Minasny,B., McBeatney,A.B. and Salvador-Blanes,S.(2008): Quantitative models for pedogenesis - A review. Geoderma, 144, 140-157.


 Pedogenesis models should give us answers to: how does soil form, how does it evolve, where does it come from and how long does it take to reach this state? This paper reviews quantitative models that describe pedogenesis ab initio and the processes that directly lead to development or evolution of soil. We review factorial, energy, and mass-balance models. An early conceptual model comes from James Hutton. The factorial model of Jenny provides the first definition of soil system and quantitative approach in pedology. Much works in pedology were devoted to proposing variations of the factorial model in a qualitative way, such as the pathways, and energy models. The energy model of Volubuyev attempts to calculate the energy of soil formation at a macro-scale and the entropy of soil at the profile scale. The energy model is used mainly as description of the state of a soil. From conceptual, empirical models, a move towards mechanistic models of soil formation followed t a slower pace. The landscape model from geomorphology has made lots of progress in quantifying and modelling soil weathering and distribution in the landscape. These models usually consider physical weathering and treat the soil as a single layer of regolith. Meanwhile mechanistic pedology models consider weathering in a profile scale at a nearly level landscape. Approach to combine these two approaches has recently been proposed. We demonstrate that a rudimentary mass-balance model can simulate soil thickness and organic carbon content variation in the landscape. A soil profile can be created by applying fundamental physical and chemical processes. The mass-balance model provides a valuable platform to model soil and link pedology to other modern earth science disciplines. We discuss some criteria for pedogenesis models and possible integration of the factorial, energy, and mass-balance models.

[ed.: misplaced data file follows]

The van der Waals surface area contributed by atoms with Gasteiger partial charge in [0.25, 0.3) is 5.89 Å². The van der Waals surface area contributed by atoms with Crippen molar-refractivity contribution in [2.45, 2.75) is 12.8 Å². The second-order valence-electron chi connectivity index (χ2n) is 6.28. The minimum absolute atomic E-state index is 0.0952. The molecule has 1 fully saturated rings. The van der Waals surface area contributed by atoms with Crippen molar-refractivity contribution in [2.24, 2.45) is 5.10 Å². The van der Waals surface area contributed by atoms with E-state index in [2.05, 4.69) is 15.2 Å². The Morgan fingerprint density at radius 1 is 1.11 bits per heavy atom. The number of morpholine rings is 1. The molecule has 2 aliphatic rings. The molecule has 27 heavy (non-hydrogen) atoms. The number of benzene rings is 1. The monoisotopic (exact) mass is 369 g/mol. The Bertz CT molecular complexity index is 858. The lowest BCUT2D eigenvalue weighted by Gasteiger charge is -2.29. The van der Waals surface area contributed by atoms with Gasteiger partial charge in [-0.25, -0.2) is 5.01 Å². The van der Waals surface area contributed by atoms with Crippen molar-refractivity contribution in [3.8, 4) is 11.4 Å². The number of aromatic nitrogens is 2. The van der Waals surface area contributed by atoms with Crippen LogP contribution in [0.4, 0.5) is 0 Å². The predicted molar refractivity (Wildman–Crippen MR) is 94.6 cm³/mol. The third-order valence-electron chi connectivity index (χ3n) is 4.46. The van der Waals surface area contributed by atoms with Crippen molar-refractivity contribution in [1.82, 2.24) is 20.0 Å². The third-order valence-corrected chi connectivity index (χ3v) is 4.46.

Keywords: Soil genesis; Pedological modelling; Soil formation; Landscape evolution; Non-linear dynamic systems』

1. Introduction
2. The early days
3. The pedogenesis model triad
4. The energy model
 4.1. Energy of soil formation
 4.2. Thermodynamics and entropy
5. Soil mass-balance models
 5.1. Landscape evolution models
 5.2. Weathering functions
 5.3. Chemical weathering and mass-balance accounting
 5.4. Soil transport models
 5.5. Biological processes
 5.7. Profile scale model
 5.8. A soil profile model
6. Discussions and conclusions